Who is afraid of the Terminator now?

Keith Boag on the fears of the underdog.

Keith Boag is the Chief Political Correspondent for CBC News.

The first Terminator movie introduced Arnold Schwarzenegger as the buff, heavily armed, seemingly indestructible Series 800 cyborg assassin whose human disguise concealed a hard, metal endoskeleton with no feelings and no purpose other than to kill Sarah Connor, a pretty waitress working toward a college diploma and soon to become a single mom.

This Arnold Schwarzenegger Terminator 3 waxwork model was unveiled on November 28, 2003 in London. ((Bruno Vincent/Getty Images))
In the endless chase scene that is the movie, the Terminator regularly gets shot, often point-blank, with a range of weapons including handguns, machine guns, rifles and shotguns. It is blown up and run down. It is set on fire. 

Still, it gets up and carries on with its pursuit of the unlucky Sarah as though nothing has happened.

That is pretty much how Conservatives think of the Liberal party of Canada.

As one Conservative explained this week, "We can take the Liberal party down, chop it up into little pieces, pour gasoline over it, and take a match to it, but the next day it will be back at 30 per cent [in the polls]."

Liberals do have a stunningly resilient brand. Many Conservatives regard it with awe and continue to respect it as one of the most successful political brands in the world. They have learned this respect first-hand through bitter experience.

As Bob Plamondon, a Conservative himself, reminds us in his book Full Circle: Death and Resurrection in Canadian Conservatives Politics, between 1900 and 2006 Liberals held office for 75 years compared to the Conservatives’ 31.

That is an extraordinary history of Liberal success and Conservative frustration.

Plaint of the underdog

And so, notwithstanding a new round of public opinion surveys that show Stephen Harper’s party out in front, many Conservatives go into this campaign feeling as though THEY are the real underdogs. They believe they have to work harder than Liberals just to keep up, even now.

What’s more, at the first sign of rough water ahead, many come down with the heebie-jeebies.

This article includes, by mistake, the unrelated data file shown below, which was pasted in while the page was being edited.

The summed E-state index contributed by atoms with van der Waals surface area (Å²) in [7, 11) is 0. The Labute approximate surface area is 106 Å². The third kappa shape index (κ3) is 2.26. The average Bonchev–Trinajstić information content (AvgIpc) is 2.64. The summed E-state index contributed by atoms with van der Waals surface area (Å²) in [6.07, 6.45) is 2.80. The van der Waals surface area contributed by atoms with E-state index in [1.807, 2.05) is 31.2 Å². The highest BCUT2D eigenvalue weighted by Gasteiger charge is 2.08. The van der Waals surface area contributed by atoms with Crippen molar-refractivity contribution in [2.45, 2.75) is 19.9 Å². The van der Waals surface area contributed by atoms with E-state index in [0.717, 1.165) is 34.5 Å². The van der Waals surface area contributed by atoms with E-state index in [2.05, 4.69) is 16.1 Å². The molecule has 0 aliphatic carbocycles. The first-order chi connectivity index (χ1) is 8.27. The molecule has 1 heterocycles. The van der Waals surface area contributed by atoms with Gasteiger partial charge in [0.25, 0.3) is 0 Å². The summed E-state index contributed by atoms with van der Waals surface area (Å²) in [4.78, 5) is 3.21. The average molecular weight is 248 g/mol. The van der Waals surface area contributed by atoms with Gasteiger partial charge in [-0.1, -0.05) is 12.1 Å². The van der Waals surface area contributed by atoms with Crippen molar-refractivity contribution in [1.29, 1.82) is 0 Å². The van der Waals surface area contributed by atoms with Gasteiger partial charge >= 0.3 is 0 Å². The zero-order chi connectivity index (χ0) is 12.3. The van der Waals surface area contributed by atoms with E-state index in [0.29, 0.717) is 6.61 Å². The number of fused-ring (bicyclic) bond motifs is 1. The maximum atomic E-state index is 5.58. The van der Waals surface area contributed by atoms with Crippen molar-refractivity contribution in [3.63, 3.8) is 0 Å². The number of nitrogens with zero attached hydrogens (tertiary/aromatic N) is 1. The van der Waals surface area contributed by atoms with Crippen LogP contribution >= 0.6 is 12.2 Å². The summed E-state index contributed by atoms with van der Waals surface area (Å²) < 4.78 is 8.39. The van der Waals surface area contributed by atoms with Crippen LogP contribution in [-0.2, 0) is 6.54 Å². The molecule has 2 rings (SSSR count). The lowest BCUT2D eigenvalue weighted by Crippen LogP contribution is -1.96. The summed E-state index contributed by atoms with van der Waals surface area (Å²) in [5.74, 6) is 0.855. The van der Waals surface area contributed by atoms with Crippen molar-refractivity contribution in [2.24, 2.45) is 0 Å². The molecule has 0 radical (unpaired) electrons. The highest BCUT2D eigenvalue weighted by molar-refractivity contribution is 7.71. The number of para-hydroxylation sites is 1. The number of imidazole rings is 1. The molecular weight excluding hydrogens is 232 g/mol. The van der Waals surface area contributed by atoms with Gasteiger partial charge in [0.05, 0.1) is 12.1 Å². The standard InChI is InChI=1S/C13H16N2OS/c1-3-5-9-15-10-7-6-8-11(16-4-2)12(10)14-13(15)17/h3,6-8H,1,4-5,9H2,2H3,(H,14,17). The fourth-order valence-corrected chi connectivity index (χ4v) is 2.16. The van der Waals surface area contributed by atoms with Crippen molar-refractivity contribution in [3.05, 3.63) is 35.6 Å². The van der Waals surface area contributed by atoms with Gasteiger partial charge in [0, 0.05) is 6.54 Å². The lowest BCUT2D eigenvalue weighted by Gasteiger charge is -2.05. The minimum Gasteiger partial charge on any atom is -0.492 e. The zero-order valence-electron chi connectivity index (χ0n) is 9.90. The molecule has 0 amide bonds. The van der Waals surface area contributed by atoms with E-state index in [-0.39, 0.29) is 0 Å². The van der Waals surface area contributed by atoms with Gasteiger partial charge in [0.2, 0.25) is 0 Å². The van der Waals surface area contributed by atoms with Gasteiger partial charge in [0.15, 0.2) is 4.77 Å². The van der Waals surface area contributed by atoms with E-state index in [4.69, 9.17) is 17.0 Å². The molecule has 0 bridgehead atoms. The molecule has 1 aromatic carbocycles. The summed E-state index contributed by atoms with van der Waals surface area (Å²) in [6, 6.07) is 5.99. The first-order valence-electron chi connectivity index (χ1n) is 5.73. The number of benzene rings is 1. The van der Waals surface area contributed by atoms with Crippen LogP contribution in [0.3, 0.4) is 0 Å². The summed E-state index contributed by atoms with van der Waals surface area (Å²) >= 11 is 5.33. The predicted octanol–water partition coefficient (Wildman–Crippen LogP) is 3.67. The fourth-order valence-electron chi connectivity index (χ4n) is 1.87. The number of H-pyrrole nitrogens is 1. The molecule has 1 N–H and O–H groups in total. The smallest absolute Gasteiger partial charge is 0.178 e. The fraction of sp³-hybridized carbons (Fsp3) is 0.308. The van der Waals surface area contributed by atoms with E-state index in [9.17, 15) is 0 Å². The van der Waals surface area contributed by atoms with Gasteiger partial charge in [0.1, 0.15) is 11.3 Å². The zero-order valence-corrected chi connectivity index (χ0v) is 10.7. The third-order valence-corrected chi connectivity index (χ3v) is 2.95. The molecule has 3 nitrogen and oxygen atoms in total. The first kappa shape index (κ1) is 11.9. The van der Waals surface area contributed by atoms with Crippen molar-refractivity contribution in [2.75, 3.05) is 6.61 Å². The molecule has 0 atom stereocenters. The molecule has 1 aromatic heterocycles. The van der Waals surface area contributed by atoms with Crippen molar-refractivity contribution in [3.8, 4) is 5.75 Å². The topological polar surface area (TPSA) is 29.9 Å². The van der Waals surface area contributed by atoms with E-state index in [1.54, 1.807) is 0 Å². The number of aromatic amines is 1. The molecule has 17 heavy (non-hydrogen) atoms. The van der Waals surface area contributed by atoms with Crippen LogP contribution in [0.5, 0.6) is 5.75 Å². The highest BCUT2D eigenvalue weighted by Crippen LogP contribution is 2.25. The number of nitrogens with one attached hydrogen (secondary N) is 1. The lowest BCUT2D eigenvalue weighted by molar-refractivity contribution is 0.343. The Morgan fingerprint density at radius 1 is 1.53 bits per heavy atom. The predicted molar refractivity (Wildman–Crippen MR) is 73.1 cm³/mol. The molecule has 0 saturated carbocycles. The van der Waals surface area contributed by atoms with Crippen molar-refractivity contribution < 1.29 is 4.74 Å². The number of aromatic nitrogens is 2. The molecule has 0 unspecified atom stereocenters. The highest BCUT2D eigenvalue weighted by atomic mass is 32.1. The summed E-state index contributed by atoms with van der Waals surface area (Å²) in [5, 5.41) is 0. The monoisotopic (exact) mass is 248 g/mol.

One example: A couple of weeks ago, Stéphane Dion tested some lines about a private member's bill from Conservative backbench MP Ken Epp that proposed to make it a criminal offence to harm a fetus while committing a violent crime against the mother.

It might be a trick "to criminalize abortion by the back door," said Dion.

Uh-oh. At Conservative headquarters the lights dimmed and a suspenseful soundtrack swelled until Justice Minister Rob Nicholson was sent roaring down the street to Ottawa’s National Press Theatre to make an urgent address to the nation.

Nicholson announced the government would replace Epp’s bill with one of its own that would "punish criminals who commit violence against pregnant women, but do so in a way that leaves no room for the introduction of fetal rights."

He did not remind Canadians that he and most of his caucus colleagues had voted in favour of Epp’s bill just a few months earlier. Much had changed since then, the main thing being the PM getting set for a snap election.

Nicholson’s real purpose, though, was to make sure Canadians heard him say this: "Our government will not reopen the debate on abortion."

Nothing to chance

Huge sighs of relief. Huge. Not from pro-choice advocates or women’s groups who seemed barely to notice — it had all happened so fast — but from Conservatives who thought they had become caught in the abortion snare yet again. And caught in the same old way again, by one of their own giving their opponents an opening.

What the incident really revealed was that old underdog insecurity.

Conservatives, ahead in the polls, their leader clearly recognized as the most capable of all, heaps of money in the bank, tons of resources on the ground, in short, everything going for them, and still they think, "Argh, we could lose this thing."

You can’t fault them for their prudence.

A turn at the tiller

But the fact is it will be more difficult for the Liberals to replay the old scary movies that served their political ends so well from 1993 to 2004.

Throughout those years, Liberals invested millions of dollars in caricaturing Conservatives as social reactionaries with a secret agenda on women’s rights, gay rights, gun rights. They didn’t actually say Conservatives would burn books, but the implication was left hanging in the air.

Then the Conservatives were given the chance to redefine themselves as a government and the Liberals, with internal problems of their own to contend with, let them.

For more than two and a half years.

The Liberal’s explained they wouldn’t defeat the government until they believed they could replace it, which is reasonable enough.

But now, the Conservatives have had more time in government than they ever dreamed — a two and a half year, on-the-job opportunity to prove they are as moderate, responsible and centrist as, well, the Liberals. Many would say they’ve succeeded.

Over the course of the next five weeks we shall see what, if anything, Conservatives have to fear from the Liberal brand this time.

But in the meantime, Conservatives may remember that at the end of the picture Sarah did outsmart the Terminator by maneuvering it into a giant crushing machine that compressed the homicidal cyborg into a sheet of tinfoil.< /p>

Then, of course, there was Terminator 2, Terminator 3, a Terminator TV series …